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Old 01-13-2019, 07:51 PM   #17
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Towing with a bus is very doable as long as you have everything set up correctly before you head down the road.


First, find a bus with the right power package and gear ratio. Swapping stuff in and out after purchase will burn up a lot of $$$ that could be used to do other stuff. Ideal engines would be the IHC DT530 or DT466 of at least 250 HP. Or the Cummins 8.3L 6CT/ISC of at least 250 HP. I have seen some buses with those engines that had 285-325 HP from the factory. With the big HP came a LOT of torque which is really handy when you get to the steep parts. Do NOT consider any bus with the Allison AT540 or 1000 series transmission--there just isn't enough transmission to handle the weight among many issues. Some trip buses left the factory with the MD3060 transmission with 6th gear unlocked. That would be the absolute ideal transmission.



Second, towing with a Type 'D' bus has some interesting issues. With a front engine bus a major problem is presented due mostly to the extreme length behind the rear axle. Mounting a hitch that is low enough to mate up with standard trailer hitches will make it virtually impossible to enter or leave curb cuts. You will need to modify the coupler on the trailer so that the hitch on the back of the bus is close to the rear bumper of the bus and not down by the frame of the trailer. With a rear engine bus you are presented with some different problems, chief of which are some buses do NOT have the frame rails going all the way to the rear of the bus. Some rear engine buses have the power package mounted in a removable cradle. If you attach a trailer hitch to the cradle you are apt to pull the engine and transmission out of the back of the bus.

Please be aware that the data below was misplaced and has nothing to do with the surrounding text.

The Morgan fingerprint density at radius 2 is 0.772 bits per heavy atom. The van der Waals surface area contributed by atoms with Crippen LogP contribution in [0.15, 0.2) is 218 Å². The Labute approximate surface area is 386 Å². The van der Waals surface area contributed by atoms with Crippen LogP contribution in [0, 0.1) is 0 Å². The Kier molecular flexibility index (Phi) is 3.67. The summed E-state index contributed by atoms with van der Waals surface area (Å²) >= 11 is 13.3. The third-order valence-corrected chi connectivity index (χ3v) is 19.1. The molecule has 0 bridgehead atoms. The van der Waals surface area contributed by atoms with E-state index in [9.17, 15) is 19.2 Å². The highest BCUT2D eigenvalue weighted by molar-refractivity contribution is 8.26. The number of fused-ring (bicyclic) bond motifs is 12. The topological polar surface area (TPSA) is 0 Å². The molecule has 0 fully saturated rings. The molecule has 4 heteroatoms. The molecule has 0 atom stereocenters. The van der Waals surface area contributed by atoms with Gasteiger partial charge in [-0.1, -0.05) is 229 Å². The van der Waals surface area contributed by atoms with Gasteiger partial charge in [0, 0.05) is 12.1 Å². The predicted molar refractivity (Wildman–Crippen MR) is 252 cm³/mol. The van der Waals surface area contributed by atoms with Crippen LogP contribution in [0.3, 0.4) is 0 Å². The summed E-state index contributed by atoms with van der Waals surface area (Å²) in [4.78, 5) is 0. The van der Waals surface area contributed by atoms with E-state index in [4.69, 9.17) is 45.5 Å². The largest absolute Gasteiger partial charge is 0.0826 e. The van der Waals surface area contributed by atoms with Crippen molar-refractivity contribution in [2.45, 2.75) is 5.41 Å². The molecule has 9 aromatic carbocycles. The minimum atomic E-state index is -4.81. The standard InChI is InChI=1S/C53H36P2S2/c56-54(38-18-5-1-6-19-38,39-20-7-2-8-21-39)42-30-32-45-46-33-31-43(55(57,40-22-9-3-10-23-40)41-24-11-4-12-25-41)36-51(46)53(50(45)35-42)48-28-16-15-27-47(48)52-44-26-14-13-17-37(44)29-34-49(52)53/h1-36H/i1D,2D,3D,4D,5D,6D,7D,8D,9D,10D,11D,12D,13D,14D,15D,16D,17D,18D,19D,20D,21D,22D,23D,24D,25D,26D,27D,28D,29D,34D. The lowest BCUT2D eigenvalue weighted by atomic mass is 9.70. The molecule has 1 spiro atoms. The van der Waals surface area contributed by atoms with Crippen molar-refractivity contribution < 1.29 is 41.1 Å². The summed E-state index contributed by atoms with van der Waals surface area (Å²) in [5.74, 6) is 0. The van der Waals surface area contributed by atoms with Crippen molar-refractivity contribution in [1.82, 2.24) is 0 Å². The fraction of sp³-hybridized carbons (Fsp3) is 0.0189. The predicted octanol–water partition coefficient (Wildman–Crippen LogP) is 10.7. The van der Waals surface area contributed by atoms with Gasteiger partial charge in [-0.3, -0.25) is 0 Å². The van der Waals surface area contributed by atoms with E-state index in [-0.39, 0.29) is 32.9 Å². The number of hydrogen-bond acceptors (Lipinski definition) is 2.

Third, you want to find a bus with air brakes. Even the lowest cost option air brakes had more braking reserve than the highest cost option hydraulic brake option. Even better a bus from some place like CO that has an auxiliary braking system like a Telma driveline retarder or Jacobs engine brake would be extremely desirable and valuable. Even an Allison transmission with a built in retarder would be a big plus.


I realize what you need is going to be approaching unicorn status but I think you will be a LOT of $$$$ ahead purchasing a school bus to convert than purchasing a diesel pusher RV. Be prepared to spend $10K+ if you find the unicorn bus. But it will be well worth the $$$$.


One last caveat--NO RUST! The beauty of buses from the west is most of the time they have no rust. It may cost more to purchase and get back to your home but the $$$ and time saved will be more than worth it!


Good Luck and Happy Trails to you!
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Old 01-14-2019, 01:33 PM   #18
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Towing with a bus is very doable as long as you have everything set up correctly before you head down the road.